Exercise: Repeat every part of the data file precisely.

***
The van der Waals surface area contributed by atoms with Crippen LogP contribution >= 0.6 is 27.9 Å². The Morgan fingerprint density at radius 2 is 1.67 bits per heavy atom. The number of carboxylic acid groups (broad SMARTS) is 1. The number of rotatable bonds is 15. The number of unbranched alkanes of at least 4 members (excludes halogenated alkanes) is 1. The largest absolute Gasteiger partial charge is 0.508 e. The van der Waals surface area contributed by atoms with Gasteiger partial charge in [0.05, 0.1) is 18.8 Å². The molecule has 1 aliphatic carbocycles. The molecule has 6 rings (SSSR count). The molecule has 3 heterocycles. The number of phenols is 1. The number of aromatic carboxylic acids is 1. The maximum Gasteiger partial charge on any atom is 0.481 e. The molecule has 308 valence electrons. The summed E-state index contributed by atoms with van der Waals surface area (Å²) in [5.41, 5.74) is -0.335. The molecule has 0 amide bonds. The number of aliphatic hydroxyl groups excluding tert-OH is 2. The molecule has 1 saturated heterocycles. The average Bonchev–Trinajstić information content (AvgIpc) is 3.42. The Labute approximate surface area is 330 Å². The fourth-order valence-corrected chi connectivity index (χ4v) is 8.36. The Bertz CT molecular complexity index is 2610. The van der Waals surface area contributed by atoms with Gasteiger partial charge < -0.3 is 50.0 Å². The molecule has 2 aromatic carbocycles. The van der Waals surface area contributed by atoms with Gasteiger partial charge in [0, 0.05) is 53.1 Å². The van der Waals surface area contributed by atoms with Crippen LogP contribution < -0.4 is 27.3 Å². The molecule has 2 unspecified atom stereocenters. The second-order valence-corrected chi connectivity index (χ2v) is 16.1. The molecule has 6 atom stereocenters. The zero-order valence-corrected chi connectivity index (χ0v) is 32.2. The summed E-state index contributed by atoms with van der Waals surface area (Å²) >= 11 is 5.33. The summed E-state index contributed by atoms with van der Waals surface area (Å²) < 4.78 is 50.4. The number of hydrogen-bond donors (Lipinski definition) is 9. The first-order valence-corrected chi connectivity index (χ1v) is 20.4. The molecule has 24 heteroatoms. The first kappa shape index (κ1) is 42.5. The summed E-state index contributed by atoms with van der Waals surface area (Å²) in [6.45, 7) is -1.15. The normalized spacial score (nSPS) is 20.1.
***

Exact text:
The van der Waals surface area contributed by atoms with Crippen LogP contribution >= 0.6 is 27.9 Å². The Morgan fingerprint density at radius 2 is 1.67 bits per heavy atom. The number of carboxylic acid groups (broad SMARTS) is 1. The number of rotatable bonds is 15. The number of unbranched alkanes of at least 4 members (excludes halogenated alkanes) is 1. The largest absolute Gasteiger partial charge is 0.508 e. The van der Waals surface area contributed by atoms with Gasteiger partial charge in [0.05, 0.1) is 18.8 Å². The molecule has 1 aliphatic carbocycles. The molecule has 6 rings (SSSR count). The molecule has 3 heterocycles. The number of phenols is 1. The number of aromatic carboxylic acids is 1. The maximum Gasteiger partial charge on any atom is 0.481 e. The molecule has 308 valence electrons. The summed E-state index contributed by atoms with van der Waals surface area (Å²) in [5.41, 5.74) is -0.335. The molecule has 0 amide bonds. The number of aliphatic hydroxyl groups excluding tert-OH is 2. The molecule has 1 saturated heterocycles. The average Bonchev–Trinajstić information content (AvgIpc) is 3.42. The Labute approximate surface area is 330 Å². The fourth-order valence-corrected chi connectivity index (χ4v) is 8.36. The Bertz CT molecular complexity index is 2610. The van der Waals surface area contributed by atoms with Gasteiger partial charge < -0.3 is 50.0 Å². The molecule has 2 aromatic carbocycles. The van der Waals surface area contributed by atoms with Gasteiger partial charge in [0, 0.05) is 53.1 Å². The van der Waals surface area contributed by atoms with Crippen LogP contribution < -0.4 is 27.3 Å². The molecule has 2 unspecified atom stereocenters. The second-order valence-corrected chi connectivity index (χ2v) is 16.1. The molecule has 6 atom stereocenters. The zero-order valence-corrected chi connectivity index (χ0v) is 32.2. The summed E-state index contributed by atoms with van der Waals surface area (Å²) >= 11 is 5.33. The summed E-state index contributed by atoms with van der Waals surface area (Å²) < 4.78 is 50.4. The number of hydrogen-bond donors (Lipinski definition) is 9. The first-order valence-corrected chi connectivity index (χ1v) is 20.4. The molecule has 24 heteroatoms. The first kappa shape index (κ1) is 42.5. The summed E-state index contributed by atoms with van der Waals surface area (Å²) in [6.45, 7) is -1.15. The normalized spacial score (nSPS) is 20.1.